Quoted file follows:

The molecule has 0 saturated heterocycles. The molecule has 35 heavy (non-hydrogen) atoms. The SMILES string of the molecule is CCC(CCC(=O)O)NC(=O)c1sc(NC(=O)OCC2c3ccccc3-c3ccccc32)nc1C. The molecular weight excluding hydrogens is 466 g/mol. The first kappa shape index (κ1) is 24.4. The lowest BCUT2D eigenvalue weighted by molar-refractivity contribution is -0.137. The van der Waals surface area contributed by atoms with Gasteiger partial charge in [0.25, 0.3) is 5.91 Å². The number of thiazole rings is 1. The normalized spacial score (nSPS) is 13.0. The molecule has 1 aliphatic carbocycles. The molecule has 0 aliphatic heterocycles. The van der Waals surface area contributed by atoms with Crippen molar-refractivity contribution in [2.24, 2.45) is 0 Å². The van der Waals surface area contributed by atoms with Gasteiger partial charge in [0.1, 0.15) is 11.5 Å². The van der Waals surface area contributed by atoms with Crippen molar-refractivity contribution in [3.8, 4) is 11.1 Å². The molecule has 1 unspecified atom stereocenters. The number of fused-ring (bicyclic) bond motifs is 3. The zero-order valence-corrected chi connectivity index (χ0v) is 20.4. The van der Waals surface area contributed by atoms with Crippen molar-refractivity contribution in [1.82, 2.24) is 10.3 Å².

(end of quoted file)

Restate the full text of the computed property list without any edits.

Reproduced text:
The molecule has 0 saturated heterocycles. The molecule has 35 heavy (non-hydrogen) atoms. The SMILES string of the molecule is CCC(CCC(=O)O)NC(=O)c1sc(NC(=O)OCC2c3ccccc3-c3ccccc32)nc1C. The molecular weight excluding hydrogens is 466 g/mol. The first kappa shape index (κ1) is 24.4. The lowest BCUT2D eigenvalue weighted by molar-refractivity contribution is -0.137. The van der Waals surface area contributed by atoms with Gasteiger partial charge in [0.25, 0.3) is 5.91 Å². The number of thiazole rings is 1. The normalized spacial score (nSPS) is 13.0. The molecule has 1 aliphatic carbocycles. The molecule has 0 aliphatic heterocycles. The van der Waals surface area contributed by atoms with Crippen molar-refractivity contribution in [2.24, 2.45) is 0 Å². The van der Waals surface area contributed by atoms with Gasteiger partial charge in [0.1, 0.15) is 11.5 Å². The van der Waals surface area contributed by atoms with Crippen molar-refractivity contribution in [3.8, 4) is 11.1 Å². The molecule has 1 unspecified atom stereocenters. The number of fused-ring (bicyclic) bond motifs is 3. The zero-order valence-corrected chi connectivity index (χ0v) is 20.4. The van der Waals surface area contributed by atoms with Crippen molar-refractivity contribution in [1.82, 2.24) is 10.3 Å².